Market Report: North American worries take the fizz out of Rexam

Click to follow
The Independent Online

Worries over weakness in North American volumes weighed on Rexam, the beverage cans maker, which ended at the bottom of the blue-chip index last night.

Credit Suisse said the successful outcome of ongoing North American contract negotiations had "been a central piece" in its positive view on Rexam. Partly owing to the company's own bullish comments, the broker had high hopes for the talks. But recent newsflow suggests that the process is not going as well as hoped, with Rexam's half-yearly results confirming that "it is becoming clear that following these negotiations, volume in North America will be lower in 2011".

"This implies Rexam is losing volumes to its competitors, which we had expected to some extent," the broker said. "However, we had not expected [that] a combination of volumes losses and what appears to be moderate price increases would see Rexam 'planning for overall profits in the business to be comparable with 2010'. Our expectations called for a material improvement in earnings after a five-year period of weak margins in North America."

Credit Suisse went on to revise its recommendation on the stock to "neutral" from "outperform". Though offset in part by some support from UBS, which reiterated its "buy" view and 370p target price, the assessment sullied sentiment around Rexam, which closed at 316.5p, down 3.4 per cent, or 11.1p, last night.

Overall, a early weakness on Wall Street depressed the FTSE 100, which was broadly unchanged at 5,313.95, down 5.7 points. The FTSE 250, though also off the day's highs, fared better, ending 54.47 points ahead at 10,074.17. Earlier, the two indices had rallied following pleasing results from the likes of Reed Elsevier, which rose by 20p to 552p, BT, up 4.9p at 144.8p, and AstraZeneca, up 86.5p at 3,289p.

UBS strategists did their bit to lift the mood, revising their view on Europe to "neutral" from "underweight". "Marketing in three continents flagged that long-only global investors were holding back on allocations to Europe due to uncertainty surrounding economic growth, stress tests, [the Basel III banking proposals] and a fear of a Greek restructuring," UBS strategist Karen Olney said, noting that "at least three of the four have received a boost", with the stress test exercise concluded last week, the Basel committee moving to moderate its plans earlier this week and recent economic data surprising on the upside.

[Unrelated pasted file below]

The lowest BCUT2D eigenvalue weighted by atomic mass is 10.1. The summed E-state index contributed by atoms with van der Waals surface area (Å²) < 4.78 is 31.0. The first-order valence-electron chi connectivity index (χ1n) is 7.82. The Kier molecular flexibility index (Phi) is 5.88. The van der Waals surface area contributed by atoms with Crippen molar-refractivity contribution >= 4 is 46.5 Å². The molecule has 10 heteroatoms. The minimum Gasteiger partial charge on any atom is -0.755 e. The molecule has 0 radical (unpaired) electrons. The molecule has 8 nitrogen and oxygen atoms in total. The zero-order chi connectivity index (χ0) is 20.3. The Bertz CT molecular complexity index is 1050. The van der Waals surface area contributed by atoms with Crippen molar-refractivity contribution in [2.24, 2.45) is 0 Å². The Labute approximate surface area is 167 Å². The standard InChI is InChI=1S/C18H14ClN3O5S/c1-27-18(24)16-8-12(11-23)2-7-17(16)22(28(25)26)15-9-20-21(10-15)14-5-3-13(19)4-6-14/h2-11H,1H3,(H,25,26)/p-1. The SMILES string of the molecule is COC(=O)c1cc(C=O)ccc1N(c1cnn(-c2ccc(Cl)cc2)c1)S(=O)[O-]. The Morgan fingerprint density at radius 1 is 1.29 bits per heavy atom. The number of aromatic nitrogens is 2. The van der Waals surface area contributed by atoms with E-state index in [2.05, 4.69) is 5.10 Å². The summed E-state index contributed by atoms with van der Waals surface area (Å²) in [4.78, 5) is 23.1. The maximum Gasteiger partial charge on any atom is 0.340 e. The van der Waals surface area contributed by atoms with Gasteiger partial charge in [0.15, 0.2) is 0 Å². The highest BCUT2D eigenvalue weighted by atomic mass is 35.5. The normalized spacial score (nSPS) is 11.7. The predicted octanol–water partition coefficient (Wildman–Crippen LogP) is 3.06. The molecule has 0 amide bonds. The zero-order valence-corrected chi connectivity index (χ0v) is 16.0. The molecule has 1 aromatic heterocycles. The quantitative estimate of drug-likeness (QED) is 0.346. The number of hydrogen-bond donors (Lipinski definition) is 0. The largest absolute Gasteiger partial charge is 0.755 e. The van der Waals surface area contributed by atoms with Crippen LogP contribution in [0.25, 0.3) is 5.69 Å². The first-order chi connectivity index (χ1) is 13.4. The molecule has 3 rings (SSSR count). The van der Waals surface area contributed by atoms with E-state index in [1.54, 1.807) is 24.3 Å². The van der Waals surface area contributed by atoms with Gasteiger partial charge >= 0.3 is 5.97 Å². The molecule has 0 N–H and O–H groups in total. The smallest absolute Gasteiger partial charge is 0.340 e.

The miners were mixed, with some drawing steam from firmer commodity markets, but others falling prey to profit-taking. Kazakhmys was among the standout performers, swinging to 1,220p, up 23p, after issuing an update on production, while Antofagasta rose by 3.5p to 997.5p and Lonmin gained 21p to close at 1,580p. Xstrata, down 12.5p at 1,032p, and BHP Billiton, down 14p at 1,977.5p, were among the losers.

Gold producers also had little luck last night, with Randgold Resources easing by 25p to 5,665p and African Barrick Gold shedding 9.5p to close at 533.5p. The weakness came despite some strength in gold prices, with bargain hunters seeking to make the most of the recent pullback in the safe-haven metal. The equity performance was put down to profit-taking, as traders sought to bank gains.

Elsewhere, Northumbrian Water, the water group, which was broadly unchanged at 329.9p, up 0.3p, after issuing an in-line interim management statement yesterday, was cut to "neutral" from "overweight" at HSBC. The stock was also subject of some comment from UBS, whose analysts reiterated their "neutral" view, saying that they saw better value in United Utilities, down 1.5p at 560.5p, and National Grid, down 2.5p at 510.5p.

The housing sector managed to stand firm, with Barratt Developments edging up by 0.55p to 98.1p and Bellway adding 8.5p to 588p, despite some disappointing news on house prices and mortgage approvals. Taylor Wimpey, up 0.2p at 27.21p, also sidestepped a fall despite some bearish comment from KBC Peel Hunt. "Despite de-rating in recent weeks, the shares are not cheap," the broker said, repeating its "sell" view and adding: "We have concerns about covenants, refinancing, the sale of [its North American businesses], and another large equity issue. A focus on asset values has overstretched the equity, and we see a 'true' NAV [or net asset value], based on acceptable returns, of just 21p."

Rotork was supported by UBS, with the valve control systems specialist rallying by more than 7 per cent, or 98p, to 1,494p after the broker labelled it the "highest quality UK engineering company". "Its track record has been built around product design, which has enabled it to capture a leading market position in a niche industry," UBS said, upgrading its stance to "buy" from "neutral", with a revised 1,900p target price, compared to 1,400p previously.

Drawing on the results of an industry survey, the broker added: "For the first time, we have built a model of historical order input for Rotork and extrapolated the trend over recent trading. We believe Rotork's orders will be up as much as 20 per cent year-on-year in the second quarter and better than consensus expectations."

Comments